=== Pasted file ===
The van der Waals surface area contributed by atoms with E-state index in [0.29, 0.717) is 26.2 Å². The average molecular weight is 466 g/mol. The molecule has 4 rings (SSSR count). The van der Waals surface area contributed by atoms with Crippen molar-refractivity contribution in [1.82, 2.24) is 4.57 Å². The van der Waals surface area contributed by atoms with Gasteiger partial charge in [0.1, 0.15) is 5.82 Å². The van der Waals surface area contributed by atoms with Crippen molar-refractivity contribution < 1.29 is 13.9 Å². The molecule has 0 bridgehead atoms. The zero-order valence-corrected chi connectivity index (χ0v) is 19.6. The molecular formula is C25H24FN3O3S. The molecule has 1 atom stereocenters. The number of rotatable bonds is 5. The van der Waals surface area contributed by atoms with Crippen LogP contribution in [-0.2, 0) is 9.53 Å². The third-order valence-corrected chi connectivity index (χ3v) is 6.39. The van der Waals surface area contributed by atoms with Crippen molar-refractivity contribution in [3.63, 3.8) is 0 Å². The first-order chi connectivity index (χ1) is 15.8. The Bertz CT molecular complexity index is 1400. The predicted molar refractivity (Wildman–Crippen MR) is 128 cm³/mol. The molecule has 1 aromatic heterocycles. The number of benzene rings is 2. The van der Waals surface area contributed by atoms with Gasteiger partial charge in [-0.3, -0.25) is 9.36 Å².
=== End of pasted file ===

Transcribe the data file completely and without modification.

The van der Waals surface area contributed by atoms with E-state index in [0.29, 0.717) is 26.2 Å². The average molecular weight is 466 g/mol. The molecule has 4 rings (SSSR count). The van der Waals surface area contributed by atoms with Crippen molar-refractivity contribution in [1.82, 2.24) is 4.57 Å². The van der Waals surface area contributed by atoms with Gasteiger partial charge in [0.1, 0.15) is 5.82 Å². The van der Waals surface area contributed by atoms with Crippen molar-refractivity contribution < 1.29 is 13.9 Å². The molecule has 0 bridgehead atoms. The zero-order valence-corrected chi connectivity index (χ0v) is 19.6. The molecular formula is C25H24FN3O3S. The molecule has 1 atom stereocenters. The number of rotatable bonds is 5. The van der Waals surface area contributed by atoms with Crippen LogP contribution in [-0.2, 0) is 9.53 Å². The third-order valence-corrected chi connectivity index (χ3v) is 6.39. The van der Waals surface area contributed by atoms with Crippen molar-refractivity contribution in [3.63, 3.8) is 0 Å². The first-order chi connectivity index (χ1) is 15.8. The Bertz CT molecular complexity index is 1400. The predicted molar refractivity (Wildman–Crippen MR) is 128 cm³/mol. The molecule has 1 aromatic heterocycles. The number of benzene rings is 2. The van der Waals surface area contributed by atoms with Gasteiger partial charge in [-0.3, -0.25) is 9.36 Å².